A direct internal investigation of hibernation sites is usually best in order to assess the quality of the site and to inventory any bat species present. This type of survey is most often done January through March. A site may only be partially surveyed by humans, and many sites are impossible to enter at all. For these cases a fall live trapping survey lasting several nights can be done to sample the species that are using the site. When possible, both an internal survey and fall trapping should be used to determine the quality of a hibernation site.
Little to nothing is known on the potential impact wind farms may pose on foraging or migrating Indiana bats. A number of Indiana bat hibernaculms are known in or within easy migratory distances of the Appalachian Mountains. Their migration patterns and summer roost areas are for the most part unknown. To this date, only five spring Indiana bat migration studies at four hibernation sites have ever been attempted. One additional migration route was generally determined by a band recovery in the Midwest. Four of the five known migration paths of Indiana bats in the United States are along north-south alignments, making it conceivable that these bats may use a north-south topographic feature such as a ridge top as a migration path. Previous work from 2001-2003 in Pennsylvania and New York found migrating Indiana bats using ridge tops as temporary roosts, foraging areas, and shortcuts. Indiana bats appeared to do most of their major migration between dusk and 1 AM. Additional observations suggest that these bats appear to stay at altitudes at or under the canopy, near natural cover, and often use obvious paths such as utility right of ways to efficiently pass steep ridges and large tracts of forest. To minimize Indiana bat mortality when migrating, it may be ideal to keep cover from encroaching on wind plants and avoid placing turbines near maintained utility right of ways that cross over mountains.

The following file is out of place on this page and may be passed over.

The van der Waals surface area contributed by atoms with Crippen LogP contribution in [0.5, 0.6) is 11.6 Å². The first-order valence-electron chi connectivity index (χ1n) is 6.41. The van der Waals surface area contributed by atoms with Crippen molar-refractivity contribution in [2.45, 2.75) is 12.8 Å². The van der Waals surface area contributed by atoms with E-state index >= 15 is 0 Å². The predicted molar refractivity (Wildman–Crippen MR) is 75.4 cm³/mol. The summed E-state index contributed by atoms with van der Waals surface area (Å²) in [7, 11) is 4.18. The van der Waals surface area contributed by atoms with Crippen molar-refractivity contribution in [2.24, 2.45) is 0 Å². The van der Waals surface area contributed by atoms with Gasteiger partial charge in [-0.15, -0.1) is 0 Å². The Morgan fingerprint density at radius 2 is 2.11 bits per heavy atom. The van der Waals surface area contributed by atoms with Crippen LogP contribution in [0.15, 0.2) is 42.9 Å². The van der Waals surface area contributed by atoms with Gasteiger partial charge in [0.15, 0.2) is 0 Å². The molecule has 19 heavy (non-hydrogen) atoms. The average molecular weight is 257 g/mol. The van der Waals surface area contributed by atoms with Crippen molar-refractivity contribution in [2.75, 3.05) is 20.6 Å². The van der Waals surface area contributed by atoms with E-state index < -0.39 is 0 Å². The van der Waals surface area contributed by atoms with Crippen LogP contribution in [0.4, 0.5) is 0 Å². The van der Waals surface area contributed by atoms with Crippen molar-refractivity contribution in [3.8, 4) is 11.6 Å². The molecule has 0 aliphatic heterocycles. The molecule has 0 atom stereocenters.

There is concern for a number of other bat species as well. The Small footed bat (Myotis leibii) is a state threatened species in Pennsylvania that no summer studies have focused on. In 2003 three bats of this type in New Hampshire were shown to make extensive use of ridge tops for foraging and roosting during a significant portion of the night. Also of concern is the large number of red bats (Lasiurus borealis), hoary bats (Lasiurus cinereus), and eastern pipistrelles (Pipistrellus subflavus) recently reported dead at wind farm facilities in West Virginia. It is difficult to gauge the vitality of these elusive species. Without any realistic solution for minimizing impacts to migratory animals, an increase of wind plants in the future will contribute to their decline.